Thursday, November 1, 2012

A Challenge to the Obama Narrative of 20th-Century Economic History

According to Brian Domitrovic, the chair of the history department at Sam Houston State University, Barack Obama needs a lesson in economic history.  Here is a taste of his piece at Forbes with some of my thoughts interspersed.

“Governor, when it comes to our foreign policy, you seem to want to import the foreign policies of the 1980s, just like the social policies of the 1950s and the economic policies of the 1920s.” So said President Obama to his Republican challenger Mitt Romney, in the debate last week.

How odd all of this is. The foreign policy of the 1980s was stellar. It ended the Cold War, one of the singular accomplishments in the history of American leadership.


As for the social policies of the 1950s, lest we forget, these were precisely the ones so progressive and overbearing that they convinced Ronald Reagan to launch a career in politics. Federal spending on “Human Resources,” as the government calls it, on health, education, “income security,” and the like went up 95% in real terms from 1949 to 1960.

Reagan watched the march of federal do-goodism in the 1950s and felt compelled to push on from his job at General Electric and look for a foothold in politics. Reagan explained as much in his political debut, his noted speech at the 1964 Republican convention, “A Time for Choosing.”

Then there are “the economic policies of the 1920s.” Which would be the economic policies that accompanied the single most celebrated decade of American prosperity of them all.

Just a couple of thoughts/questions:

1.  I largely agree with Domitrovic when he says "the foreign policy of the 1980s was stellar. It ended the Cold War, one of the singular accomplishments in the history of American leadership." But we are not fighting the Cold War anymore.  I think that was Obama's point.

2.  On the 1920s:  Didn't some of these economic policies lead to the Great Depression?

5 comments:

Tom Van Dyke said...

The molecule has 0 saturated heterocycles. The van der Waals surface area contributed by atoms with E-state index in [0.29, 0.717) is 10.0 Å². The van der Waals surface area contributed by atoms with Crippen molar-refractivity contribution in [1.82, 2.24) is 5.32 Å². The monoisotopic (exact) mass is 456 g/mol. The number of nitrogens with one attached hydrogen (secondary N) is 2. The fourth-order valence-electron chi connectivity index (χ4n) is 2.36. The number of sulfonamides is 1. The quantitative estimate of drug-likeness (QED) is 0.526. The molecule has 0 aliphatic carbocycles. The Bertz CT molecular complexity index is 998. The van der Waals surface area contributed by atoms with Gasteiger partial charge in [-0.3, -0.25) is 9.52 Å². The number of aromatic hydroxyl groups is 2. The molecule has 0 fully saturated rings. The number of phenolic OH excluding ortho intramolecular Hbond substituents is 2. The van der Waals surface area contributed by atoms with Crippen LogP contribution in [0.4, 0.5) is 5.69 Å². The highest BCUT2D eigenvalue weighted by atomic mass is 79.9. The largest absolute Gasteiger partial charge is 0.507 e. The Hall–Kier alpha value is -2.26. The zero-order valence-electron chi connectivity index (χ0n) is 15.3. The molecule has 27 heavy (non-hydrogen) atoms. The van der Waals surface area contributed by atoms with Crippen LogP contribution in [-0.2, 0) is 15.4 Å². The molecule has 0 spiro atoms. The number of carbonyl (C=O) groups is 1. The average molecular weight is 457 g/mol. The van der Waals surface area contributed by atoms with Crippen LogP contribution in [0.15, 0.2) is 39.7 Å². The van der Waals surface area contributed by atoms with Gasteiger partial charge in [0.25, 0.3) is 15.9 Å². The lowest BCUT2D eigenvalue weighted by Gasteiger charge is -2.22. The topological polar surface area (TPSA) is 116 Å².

On the 1920s: Didn't some of these economic policies lead to the Great Depression?

The argument is that both Hoover and FDR overreacted to the Crash, and while much of the world recovered from it in a timely fashion, the US prolonged it with misguided government intervention.

http://reason.com/archives/2007/12/18/remembering-the-forgotten-man

In her meticulously researched new history of the Depression, The Forgotten Man (HarperCollins), journalist Amity Shlaes describes the received catechism of the era:

“Roosevelt made things better by taking charge. His New Deal inspired and tided the country over. In this way, the country fended off revolution of the sort bringing down Europe. Without the New Deal, we would all have been lost.…

The attitude is that the New Deal is the best model we have for what government must do for weak members of society, in both times of crises and times of stability.”

But that conventional account, she writes, fails to capture “the realities of the period.” Shlaes shows how both Hoover and Roosevelt “overestimated the value of government planning” and intensified and prolonged the very problems they were seeking to fix.

James LaGrand said...

To piggy-back on the post above, the question of what caused the Great Depression is quite complex.

John, you’re drawing on the structuralist interpretation of the Great Depression, advocated by many in Roosevelt’s administration, by economists like J. K. Galbraith and historians like Schlesinger, and seemingly by Obama. This view sees the main problem as maldistribution of purchasing power in the 1920s. But this isn’t the only convincing explanation. There’s also a strong case for the monetarist interpretation of the Depression mostly famously offered by economist Milton Friedman. He argued that New Deal policies were either irrelevant or counter-productive (similar to Shales recently), and that expanding the money supply would have reduced the effects of the Depression. Finally, there’s a third major interpretation that points to a lack of economic diversification and not any policies. The crash came at just the wrong time--right in the middle of the transition from a durable goods economy to a consumer economy. Several economic historians, including Michael Bernstein, see this as the key factor.

In any case, the historical question of what caused the Depression remains quite open.

Joshua Wooden said...

Tom, you're not thinking of the economic policies of the 20's - those are the economic policies of the 30's. The economic policies of the 20's are the ones that led to the boom, and in turn, to the bust, in the first place.

The response may very well have been misguided, but the deregulation or poorly managed regulation of the markets are generally the agreed upon understanding for the bust, no?

James LaGrand said...

Joshua,
The answer to your question is in fact no. Among economic historians, there is no "generally agreed upon understanding" about the causes of the Depression that focuses exclusively on structural factors such as unregulated markets. If you're interested in learning more about this, there's a long list of books you can consult including Friedman (1963, etc.), Bernstein (1987), and Shlaes (2007), among others.

Tom Van Dyke said...

Thx for asking Joshua. My point would have been---and this is not an area of my expertise---that the Crash of 1929 need not be synonymous with the onset of the Great Depression.

Some argue that it was Hoover and FDR's meddling that caused it and perpetuated it, The Fed under Hoover by strangling the money supply and FDR's soup-to-nuts statism.

Me, I don't know, but it seems a viable argument.